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TEXT: (908) 224-4639
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Posterior Cruciate Ligament Injuries

The posterior cruciate ligament (PCL) is one of the major ligaments located within the knee joint. Ligaments are tough, fibrous bands of connective tissue that connect bones to each other and provide stability to the joint. This ligament stabilizes the knee and prevents excessive backward movement of the tibia in relation to the femur.

The PCL is situated within the knee joint along with three other main ligaments: the anterior cruciate, the medial collateral, and the lateral collateral ligaments. These ligaments work simultaneously to maintain the stability and proper alignment of the knee joint during various movements.

The PCL originates from the posterior aspect of the tibia and crosses diagonally to attach to the anterior aspect of the femur. It functions primarily to resist forces that push the tibia backward, helping to prevent hyperextension of the knee and maintain the stability of the joint. Additionally, the PCL plays a role in transmitting forces between the femur and the tibia during weight-bearing activities.

Injury to the PCL can occur due to traumatic events, such as car accidents or sports-related collisions, as well as hyperextension injuries.

PCL injuries are typically graded based on their severity:

Grade 1: Mild sprain with some stretching of the ligament fibers.

Grade 2: Partial tear of the PCL.

Grade 3: Complete tear of the PCL.

Posterior Cruciate Ligament (PCL) injuries can vary, and the signs and symptoms can provide insight into the extent of the injury. Here are some common signs and symptoms associated with Posterior Cruciate Ligament injuries:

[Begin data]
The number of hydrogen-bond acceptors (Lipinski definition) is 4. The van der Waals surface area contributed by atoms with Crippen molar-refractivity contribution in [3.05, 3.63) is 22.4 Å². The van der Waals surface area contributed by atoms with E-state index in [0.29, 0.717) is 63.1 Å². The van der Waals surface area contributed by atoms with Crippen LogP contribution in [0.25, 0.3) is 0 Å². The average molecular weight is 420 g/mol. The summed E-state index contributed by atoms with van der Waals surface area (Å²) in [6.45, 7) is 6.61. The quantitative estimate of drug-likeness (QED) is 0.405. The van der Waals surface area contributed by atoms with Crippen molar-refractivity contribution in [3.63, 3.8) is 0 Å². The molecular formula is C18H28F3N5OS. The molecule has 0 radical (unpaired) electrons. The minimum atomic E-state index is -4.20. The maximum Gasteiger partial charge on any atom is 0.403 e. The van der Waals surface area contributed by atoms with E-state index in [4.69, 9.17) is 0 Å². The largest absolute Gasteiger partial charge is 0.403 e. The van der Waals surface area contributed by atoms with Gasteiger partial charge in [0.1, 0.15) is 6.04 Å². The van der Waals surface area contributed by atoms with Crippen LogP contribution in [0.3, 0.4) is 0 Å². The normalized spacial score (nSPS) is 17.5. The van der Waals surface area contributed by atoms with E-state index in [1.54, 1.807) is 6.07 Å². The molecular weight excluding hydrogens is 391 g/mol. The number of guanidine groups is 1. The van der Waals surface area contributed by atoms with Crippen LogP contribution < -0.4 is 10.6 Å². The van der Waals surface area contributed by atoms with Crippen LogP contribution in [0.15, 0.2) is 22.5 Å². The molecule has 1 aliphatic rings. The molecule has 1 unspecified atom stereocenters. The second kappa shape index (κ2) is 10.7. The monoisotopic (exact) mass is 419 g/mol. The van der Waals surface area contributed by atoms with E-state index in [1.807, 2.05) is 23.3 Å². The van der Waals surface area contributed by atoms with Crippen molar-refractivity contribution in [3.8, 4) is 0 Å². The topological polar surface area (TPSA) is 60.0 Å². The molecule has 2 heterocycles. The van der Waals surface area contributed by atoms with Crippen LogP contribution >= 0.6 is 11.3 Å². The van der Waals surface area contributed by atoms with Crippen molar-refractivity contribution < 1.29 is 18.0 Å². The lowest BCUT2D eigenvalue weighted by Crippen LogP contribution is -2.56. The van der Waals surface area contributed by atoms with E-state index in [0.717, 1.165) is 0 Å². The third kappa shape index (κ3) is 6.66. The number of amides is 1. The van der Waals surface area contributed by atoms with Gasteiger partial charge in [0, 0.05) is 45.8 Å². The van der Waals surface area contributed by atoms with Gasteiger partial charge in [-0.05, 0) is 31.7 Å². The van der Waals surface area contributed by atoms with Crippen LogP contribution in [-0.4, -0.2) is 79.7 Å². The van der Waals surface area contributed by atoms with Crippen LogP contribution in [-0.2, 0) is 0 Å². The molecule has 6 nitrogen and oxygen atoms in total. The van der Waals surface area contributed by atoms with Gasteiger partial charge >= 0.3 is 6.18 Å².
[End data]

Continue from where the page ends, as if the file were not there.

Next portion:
• Pain: Pain at the back of the knee or deep within the joint is a typical symptom of a PCL injury. The intensity of the pain can range from mild to severe, depending on the severity of the injury.
  • Swelling: Swelling around the knee joint is common after a PCL injury. The swelling may be noticeable within hours of the injury and can contribute to discomfort and limited mobility.
  • Instability: Individuals with a PCL injury may experience a feeling of instability or “giving way” in the knee, particularly when attempting to bear weight or engage in activities that involve bending and extending the knee.
  • Stiffness: Stiffness and reduced range of motion in the knee joint can occur due to the injury and subsequent swelling.
  • Difficulty Walking: Walking may be challenging, especially if the PCL injury affects the stability of the knee joint.
  • Weakness: Weakness in the muscles surrounding the knee may be noticeable, particularly in activities that require pushing off or supporting body weight.
  • Pain While Descending Stairs: Descending stairs or slopes might exacerbate the pain and discomfort associated with a PCL injury.
  • Feeling of Fullness: Some individuals report a sensation of fullness or pressure within the knee joint due to swelling and inflammation.
  • Limited Flexion: Bending the knee (flexion) might be difficult and painful due to the compromised stability of the PCL.


If you suspect a Posterior Cruciate Ligament injury or experience any of the above symptoms, schedule an appointment with one of our orthopedic surgeons online here or by calling our main office at: (908) 486-1111.